Archive for voice feminization

Step 11 November Fluency

 Fluency – Marvelously Mellifluous You!

When you speak, whose voice do you hear? Whose voice do others hear?

Our voices are so closely tied to the essence of who we truly are. Heart and soul and voice are one! In fact, here’s a curious little phonation fact; The left vocal cord nerve dips down into the chest, loops around the aorta, then courses back upward into the larynx. So, literally, our voices are connected to our hearts!

Fluency is the last of the “Nine Elements of an Exceptional Feminine Voice.” Let’s take a few moments and recap just what these are. You know more than anyone how difficult it is to change your voice; that’s why having a tried-and-true system makes all the difference.

 

The Nine Elements of an Exceptional Feminine Voice

  1. Pitch: The speaking pitch of the average adult male is 100-150 Hz; the speaking pitch of the average adult female is 200-250 Hz. I’ve provided many tips and strategies in other posts and YouTube tutorials to help you with this element.
  2. Voice Quality: The quality of the voice–whether it’s raspy, breathy, strained or weak–can provide insights to our physical health, moods and mental focus. Many transgender women produce a very feminine voice in order to sound feminine, but that’s not really an effective strategies.
  3. Loudness: The loudness of a voice isn’t inherently feminine or masculine. But there does seem to a shift toward a more feminine sound when the power is turned down a few notches.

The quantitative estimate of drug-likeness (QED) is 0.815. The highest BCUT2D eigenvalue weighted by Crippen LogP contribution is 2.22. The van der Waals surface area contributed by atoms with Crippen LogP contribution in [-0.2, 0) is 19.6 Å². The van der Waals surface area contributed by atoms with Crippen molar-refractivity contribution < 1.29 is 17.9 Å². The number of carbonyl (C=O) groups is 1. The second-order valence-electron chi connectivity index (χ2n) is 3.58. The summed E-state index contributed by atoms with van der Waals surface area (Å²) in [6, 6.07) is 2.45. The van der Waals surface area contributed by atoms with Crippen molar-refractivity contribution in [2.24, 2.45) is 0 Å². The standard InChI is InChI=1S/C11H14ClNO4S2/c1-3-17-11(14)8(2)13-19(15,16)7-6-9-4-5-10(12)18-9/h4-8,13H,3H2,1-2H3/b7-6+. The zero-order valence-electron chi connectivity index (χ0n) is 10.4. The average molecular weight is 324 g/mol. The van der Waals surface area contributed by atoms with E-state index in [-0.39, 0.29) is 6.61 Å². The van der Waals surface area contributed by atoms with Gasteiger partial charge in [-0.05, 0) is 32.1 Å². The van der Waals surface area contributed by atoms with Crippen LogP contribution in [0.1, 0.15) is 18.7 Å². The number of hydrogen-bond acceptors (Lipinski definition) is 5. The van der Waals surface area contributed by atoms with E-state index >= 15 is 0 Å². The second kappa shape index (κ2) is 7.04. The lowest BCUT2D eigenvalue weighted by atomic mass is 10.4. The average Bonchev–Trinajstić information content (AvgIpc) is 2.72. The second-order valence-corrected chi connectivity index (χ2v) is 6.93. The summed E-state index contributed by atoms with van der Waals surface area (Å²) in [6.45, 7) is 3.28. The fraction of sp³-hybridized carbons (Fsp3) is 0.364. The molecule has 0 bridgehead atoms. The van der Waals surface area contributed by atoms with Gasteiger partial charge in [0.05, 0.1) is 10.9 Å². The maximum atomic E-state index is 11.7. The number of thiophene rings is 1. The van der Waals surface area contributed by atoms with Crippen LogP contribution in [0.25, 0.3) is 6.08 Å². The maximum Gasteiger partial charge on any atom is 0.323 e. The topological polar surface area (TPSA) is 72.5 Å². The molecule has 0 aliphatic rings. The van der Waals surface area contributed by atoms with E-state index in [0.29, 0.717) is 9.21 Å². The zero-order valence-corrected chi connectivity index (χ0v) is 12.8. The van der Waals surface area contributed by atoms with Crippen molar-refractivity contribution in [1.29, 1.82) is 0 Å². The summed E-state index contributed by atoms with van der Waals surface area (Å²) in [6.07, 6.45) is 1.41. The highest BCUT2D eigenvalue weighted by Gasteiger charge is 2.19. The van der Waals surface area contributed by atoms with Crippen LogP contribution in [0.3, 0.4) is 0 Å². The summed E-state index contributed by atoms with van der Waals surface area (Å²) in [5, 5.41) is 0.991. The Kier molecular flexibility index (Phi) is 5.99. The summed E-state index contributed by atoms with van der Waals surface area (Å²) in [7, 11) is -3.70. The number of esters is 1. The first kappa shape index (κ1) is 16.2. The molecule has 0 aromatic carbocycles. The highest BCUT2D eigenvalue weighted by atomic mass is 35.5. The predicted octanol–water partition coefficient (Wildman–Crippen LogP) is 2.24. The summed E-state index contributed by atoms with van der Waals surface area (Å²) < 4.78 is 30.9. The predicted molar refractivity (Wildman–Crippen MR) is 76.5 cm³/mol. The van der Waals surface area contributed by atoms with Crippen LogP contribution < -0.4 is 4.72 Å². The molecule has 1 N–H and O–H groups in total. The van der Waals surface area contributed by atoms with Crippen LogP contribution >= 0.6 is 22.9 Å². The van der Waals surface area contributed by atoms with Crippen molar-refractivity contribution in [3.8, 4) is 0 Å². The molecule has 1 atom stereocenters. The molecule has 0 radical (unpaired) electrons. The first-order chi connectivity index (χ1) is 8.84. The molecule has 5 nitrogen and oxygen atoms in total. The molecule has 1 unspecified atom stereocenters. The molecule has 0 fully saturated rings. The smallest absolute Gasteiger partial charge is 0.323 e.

4. Resonance: The reverberation of sound in a medium, i.e., the throat, mouth or nose, shapes the tone into your own unique voice. Transitioning your voice requires significant re-programming of the small muscles of the throat and mouth to bring your vocal tone into a clear feminine ring.
  5. Articulation: There are some subtle, but important differences in the way men and women speak. Clear, crisp consonants add femininity to your expression.
  6. Phrasing: Studies suggest that women tend to speak in longer phrases than men. Try adding more descriptive adjectives to your expression.
  7. Pacing (tempo): While women tend to speak more quickly than men, it isn’t necessary to speed up your pace to sound more feminine.
  8. Melodic Intonation: The pitch variability of gliding up and down is a much greater range in women. Place more emphasis on certain syllables in a phrase.
  9. Fluency: “Smoothly flowing like golden honey” is the way I think of how a very feminine woman might speak. Speak mellifluously! Dance with your words!Fluency refers to the smooth vs choppy way you might speak. In musical terms, fluency is similar to rhythm. Rhythms may consist of a sense of easy flow (legato), which mean that notes are blended or connected. Staccato rhythms are halting or sharp.Listen to this short Bela Bartok piano piece. Pay close attention to the fluency, or connection of notes. Notice the abruptness of some of the notes compared to the flow of others.